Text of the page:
In 2014, Sellgren helped pass a law that prohibits those with domestic violence restraining orders from having firearms.
She still wants more. Namely, background checks on all gun sales.
Federal law mandates that people buying guns from licensed firearms dealers pass a National Instant Criminal Background Check System (NICS) check. Eighteen states and the District of Columbia require this for guns bought and sold by unlicensed citizens as well.
Minnesota is not one of them. Private sales — conducted at gun shows or on Armslist.com — are exempt.
According to a recent Star Tribune poll, there is overwhelming support for a change. Eighty-two percent of Minnesotans favor universal background checks, including 71 percent of Republicans. Support among gun owners is at 74 percent.
Yet translating public opinion into law faces a formidable opponent: the Legislature.
In January, state Reps. Phyllis Kahn (DFL-Minneapolis), Kim Norton (DFL-Rochester), and JoAnn Ward (DFL-Woodbury) introduced a bundle of bills that include universal background checks, safe storage, gun buyback programs, the creation of a gun court in Hennepin County, and purchase bans for people on the FBI terrorist watchlist.
They were roundly mocked by anti-gun control groups, who've long held the Capitol in a stranglehold, irrespective of voters' wishes.
They trot out the usual defenses: that criminals will circumvent background checks. That only law-abiding citizens will be inconvenienced. And that many mass shooters — including those behind Sandy Hook, San Bernardino, and Colorado Springs — passed checks to buy guns legally.
To that sentiment, Sellgren gently reminds herself: "There isn't a law in this country that saves everyone, so we can't look at it that way."
Shelley Joseph-Kordell and the courthouse trap
Shelley Joseph-Kordell's purpose in life was to comfort the elderly.
She began by managing her grandmother's health and finances during her final years, then founded Rent a Daughter. In the early 1980s, it was one of the only geriatric care firms in Minnesota. Shelley kept it contained to a handful of clients, whom she adored. But it would eventually evolve into Pathfinder, a renowned name in senior care.
In 2000, another member of Shelley's family asked for her help. Her grandmother's brother, Hyman Berkovitz, was weak with dementia.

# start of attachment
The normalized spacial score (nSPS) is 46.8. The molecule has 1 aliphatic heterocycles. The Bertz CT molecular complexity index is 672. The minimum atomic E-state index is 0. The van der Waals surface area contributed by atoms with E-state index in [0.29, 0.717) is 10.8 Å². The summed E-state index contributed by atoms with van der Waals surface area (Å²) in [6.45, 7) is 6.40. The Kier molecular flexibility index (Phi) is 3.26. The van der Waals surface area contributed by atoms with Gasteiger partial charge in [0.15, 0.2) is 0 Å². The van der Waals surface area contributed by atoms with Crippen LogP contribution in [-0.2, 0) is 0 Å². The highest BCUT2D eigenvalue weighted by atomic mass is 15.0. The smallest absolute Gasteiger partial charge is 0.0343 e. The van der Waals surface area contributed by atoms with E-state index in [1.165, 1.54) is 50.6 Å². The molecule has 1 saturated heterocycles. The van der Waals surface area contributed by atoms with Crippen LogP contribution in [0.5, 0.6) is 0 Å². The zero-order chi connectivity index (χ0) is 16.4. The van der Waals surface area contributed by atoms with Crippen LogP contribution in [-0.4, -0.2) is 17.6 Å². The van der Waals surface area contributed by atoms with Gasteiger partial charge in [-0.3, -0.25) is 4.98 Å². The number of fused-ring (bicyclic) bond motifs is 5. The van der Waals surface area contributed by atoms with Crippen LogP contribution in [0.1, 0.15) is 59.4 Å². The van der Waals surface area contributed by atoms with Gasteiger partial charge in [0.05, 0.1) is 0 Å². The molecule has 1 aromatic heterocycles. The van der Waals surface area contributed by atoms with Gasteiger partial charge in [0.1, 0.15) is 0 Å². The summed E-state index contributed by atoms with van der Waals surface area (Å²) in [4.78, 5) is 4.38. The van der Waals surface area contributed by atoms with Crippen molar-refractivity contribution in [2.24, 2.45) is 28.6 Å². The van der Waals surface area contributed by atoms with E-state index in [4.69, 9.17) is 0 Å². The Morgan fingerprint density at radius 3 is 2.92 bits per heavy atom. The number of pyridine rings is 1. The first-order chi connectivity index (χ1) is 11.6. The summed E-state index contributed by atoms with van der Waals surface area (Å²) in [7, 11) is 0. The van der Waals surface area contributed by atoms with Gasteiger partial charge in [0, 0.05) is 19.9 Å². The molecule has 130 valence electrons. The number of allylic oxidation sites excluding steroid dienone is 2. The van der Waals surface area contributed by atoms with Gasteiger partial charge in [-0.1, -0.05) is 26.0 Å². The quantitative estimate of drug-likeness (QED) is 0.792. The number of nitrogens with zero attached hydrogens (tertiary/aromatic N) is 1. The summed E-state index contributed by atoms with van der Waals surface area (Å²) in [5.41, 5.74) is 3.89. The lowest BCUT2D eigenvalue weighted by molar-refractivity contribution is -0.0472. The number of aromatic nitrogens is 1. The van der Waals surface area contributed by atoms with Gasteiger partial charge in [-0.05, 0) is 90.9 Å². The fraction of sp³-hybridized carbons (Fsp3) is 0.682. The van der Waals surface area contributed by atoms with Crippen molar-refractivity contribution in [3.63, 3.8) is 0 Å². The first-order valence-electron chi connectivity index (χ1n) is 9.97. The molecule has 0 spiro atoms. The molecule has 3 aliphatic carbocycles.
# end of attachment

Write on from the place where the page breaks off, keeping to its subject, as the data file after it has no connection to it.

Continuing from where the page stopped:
Berkovitz held a modest job as a grocer. Mounting medical bills forced him to sell his home and move into a senior center in St. Paul. Hyman's wife, Anna, asked Shelley to be the conservator of his estate.
Shelley was reluctant. Turmoil on the Berkovitz side of the family was no secret. Susan Berkovitz, Hyman and Anna's daughter, had declared war against her parents over their small savings.
Susan lived the bulk of her life with her parents. When Hyman sold the house, it took a court order to get her to leave. She lived in motels until her money ran out, then moved from shelter to shelter.
Susan's fixation with her parents' money motivated a series of bizarre and bumbling attempts to wrangle control of their estate. She tried to sneak into her father's senior complex at odd hours of the night to trick him into handing her control. She attempted to put her own name on his bank accounts, and demanded that his doctor declare Hyman incompetent to manage his affairs.
By June 2001, Anna had a restraining order against Susan. It hardly made a difference. Susan continued to pester her mother in person and in court. Anna began to plan a cloak-and-dagger escape to Los Angeles.
In the midst of this chaos, Shelley agreed to step in. She helped Anna hire a geriatric care manager in California. She found a doctor for Hyman and worked with the Berkovitz children — with the exception of Susan — to transfer the conservatorship there.
Susan was furious. She sued to return her father to Minnesota and accused Shelley of gobbling money from the estate. Her legal filings were so overwhelming and frivolous that Susan was declared a nuisance litigant by Ramsey County.
By 2003, Susan was sending Shelley threatening letters and leaving screaming voicemails — all turned over to police. She smeared Shelley's business practices to the attorney general, the Better Business Bureau, and the state Department of Health.
One night, Susan showed up outside Shelley's house in Minnetonka. When dead animals appeared in the yard, Shelley asked her husband to hook up security lights and stop-motion cameras.
Then Susan filed a harassment petition against Shelley in Hennepin County. Shelley was deathly afraid of meeting her cousin in court. At the time, metal detectors guarded the entrance of the Ramsey County courthouse, but there were none in Hennepin.
"She was just afraid to be there," recalls Shelley's lawyer Richard Hendrickson. "There was no protection at all."
Hendrickson requested an escort for the harassment hearing on the morning of September 29, 2003. The two met security guard Michael Frost in the bustling lobby of the Hennepin County Government Center, where Susan waited nearby.
Frost took Shelley and Hendrickson to their courtroom on the 17th floor. Susan taxied up separately.
Before the hearing, Shelley excused herself to the bathroom. She asked Frost to position himself outside the door. While Hendrickson rummaged in his briefcase for documents, Susan took a gun out of her small green purse, aimed it at the lawyer's head, and squeezed the trigger.